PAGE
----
Tutoring fees vary widely — from as little as $15 to as much as $1,000 per hour. This variation leaves many parents in the dark as to what is reasonable or useful to pay to help their children succeed in school.
Itemizing the Cost of Tutoring
There are many considerations parents take into account when they are looking for the right tutor in their price range. Here are some of the factors that often influence a tutor’s fee:
Level of Service
Is the tutor providing basic or full-service tutoring? Basic tutoring — which encompasses services like homework help and supplementary exercises — is best for students who are self-driven and only need help with particular concepts. Tutors may only need to prepare minimally, and they likely will not need to tailor lessons directly for each student. In these cases, tutoring fees tend to be relatively low, since students are responsible for leading the sessions, and the tutor is there simply as a guide.
Full-service tutoring is more extensive and includes an amalgam of services, such as customized assistance on college applications and test prep. This kind of tutoring tends to be relatively costly because it involves more time, planning, and effort from the tutor.
Are you willing to drive to the tutor, or would you like the tutor to come to you? Parents who want a concierge tutor should expect to pay (sometimes significantly) more. Tutors are not paid for transit time, and this leads them to charge more per hour.
The Tutor's Education
Some tutors are current college students who don’t yet have the work experience or education to command a large fee. They may be helpful in providing peer tutoring but are not yet trained in educational theory. Other tutors may have bachelor's degrees, master's degrees, doctorates, and/or teaching credentials. The fee that tutors charge will generally equate to the tutor’s education and work experience.
Sometimes, tutors base their fees on the tangible improvements they’ve seen their students make. For instance, tutors whose students have improved 350+ points on the SAT will certainly charge more for their services than those who have not documented similarly impressive results.
Generally, a tutor will report these score or grade increases in the aggregate, since tutors are required to, and should, maintain client confidentiality. They may quote an average, but they will never provide specific names for reference (without prior consent from those clients).
If you know someone who has worked with the tutor, however, you can consider asking that person directly about the results she saw. While it’s entirely up to that client to reveal specific increases, she may be willing to discuss what her experience with the tutor was like.
For the most part, you get what you pay for. Tutors who make a comfortable wage generally don’t need to take on an excessive number of clients. As a result, they tend to be more rested and focused on their students. A tutor just scraping by, however, will have to take on as many students as possible to supplement (or constitute) her income.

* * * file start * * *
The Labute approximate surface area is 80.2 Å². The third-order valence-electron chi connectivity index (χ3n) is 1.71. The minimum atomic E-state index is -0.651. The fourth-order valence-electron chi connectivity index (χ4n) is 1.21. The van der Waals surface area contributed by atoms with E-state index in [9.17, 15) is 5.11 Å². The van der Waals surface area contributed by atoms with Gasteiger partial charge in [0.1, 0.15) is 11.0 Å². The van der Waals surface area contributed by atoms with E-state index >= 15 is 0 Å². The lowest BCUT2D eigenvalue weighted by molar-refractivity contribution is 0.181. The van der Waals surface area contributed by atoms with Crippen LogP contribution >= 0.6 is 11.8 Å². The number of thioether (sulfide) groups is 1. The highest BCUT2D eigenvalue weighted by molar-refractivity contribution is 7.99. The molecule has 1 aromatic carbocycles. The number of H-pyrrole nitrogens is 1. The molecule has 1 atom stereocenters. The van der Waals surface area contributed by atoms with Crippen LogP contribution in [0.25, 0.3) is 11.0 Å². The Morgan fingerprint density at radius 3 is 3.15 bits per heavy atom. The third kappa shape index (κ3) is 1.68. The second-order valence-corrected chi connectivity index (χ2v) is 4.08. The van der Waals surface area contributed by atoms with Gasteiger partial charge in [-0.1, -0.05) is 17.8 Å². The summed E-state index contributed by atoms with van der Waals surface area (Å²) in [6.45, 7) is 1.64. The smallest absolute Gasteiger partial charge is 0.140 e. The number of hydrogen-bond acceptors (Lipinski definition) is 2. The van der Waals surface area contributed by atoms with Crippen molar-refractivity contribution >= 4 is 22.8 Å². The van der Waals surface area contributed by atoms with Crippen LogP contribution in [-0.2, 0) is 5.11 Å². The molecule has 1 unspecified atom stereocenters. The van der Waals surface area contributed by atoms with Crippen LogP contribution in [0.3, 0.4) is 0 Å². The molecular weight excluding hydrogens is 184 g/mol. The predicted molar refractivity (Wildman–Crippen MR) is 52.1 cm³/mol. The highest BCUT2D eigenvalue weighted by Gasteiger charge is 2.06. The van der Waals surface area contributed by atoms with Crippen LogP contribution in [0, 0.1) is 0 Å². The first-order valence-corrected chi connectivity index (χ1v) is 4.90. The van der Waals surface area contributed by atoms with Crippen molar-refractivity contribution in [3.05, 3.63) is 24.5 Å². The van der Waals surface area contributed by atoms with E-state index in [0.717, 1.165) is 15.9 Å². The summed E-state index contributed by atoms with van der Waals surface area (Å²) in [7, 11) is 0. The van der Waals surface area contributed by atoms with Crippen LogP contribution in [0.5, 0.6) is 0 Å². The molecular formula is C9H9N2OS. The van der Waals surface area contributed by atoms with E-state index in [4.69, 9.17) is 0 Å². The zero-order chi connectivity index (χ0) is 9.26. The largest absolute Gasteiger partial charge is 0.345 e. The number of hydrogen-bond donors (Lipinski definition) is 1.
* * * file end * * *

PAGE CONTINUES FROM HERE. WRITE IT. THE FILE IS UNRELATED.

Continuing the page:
Gauging the Effectiveness of a Tutor — Before You Hire One
A number of factors influence how effective a tutor will be. You or your child will have control over some of them (e.g., how motivated she is to improve), but others will emerge out of dynamics beyond your control (e.g., whether your child and tutor have a strong rapport).
A tutor’s impact depends largely on the motivation of the student. Some students who can only afford one hour every other week, but who are determined to achieve their goals, will make the most of the additional instruction that they receive. By contrast, some students simply aren’t interested in having a tutor, and thus no amount of money will help them improve.
For this reason, it’s important for parents to talk with their child openly about their combined goals and expectations prior to hiring a tutor.
This is perhaps the most important factor parents should consider when hiring a tutor. Students may need tutors for any number of reasons. They may be in a remedial situation in which they need extra help; they may be uninterested in school and need motivation; they may already be A students who want to apply to top-tier colleges; or they may wish to receive extracurricular supplementation in areas like art or music. At the end of the day, outcomes will be determined in part by the rapport between student and tutor.
It’s essential for children and teens to view their tutors as positive adult role models. If a child or teen respects the time and instruction she is given, she is much more likely to do the work the tutor assigns. On the other hand, students who dread the thought of their tutoring sessions will probably do no better than if they were working on their own. Good rapport is worth a lot of money.
The Lowdown on Money
These considerations aside, there is a range in which parents can generally get a high-quality tutor. A good range is between $65 and $100 per hour (depending on your location and the level of service you are looking for). In this range, tutors can keep their student roster low enough to provide personalized educational supports to their students. If a parent has $500 an hour to spend, great — but most families can probably find a fabulous tutor for less than half of that.
At the end of the day, determining how much to spend is up to the parent. Do you want a basic subject tutor to help your child with certain skills for an hour here and there, or do you want a tutor who will also act as a mentor, role model, and supplemental educator who can facilitate major results? Whomever you choose, it’s crucial to make sure your child has good rapport with her tutor. After all, a great tutor is valuable, but a line of trust and communication is invaluable.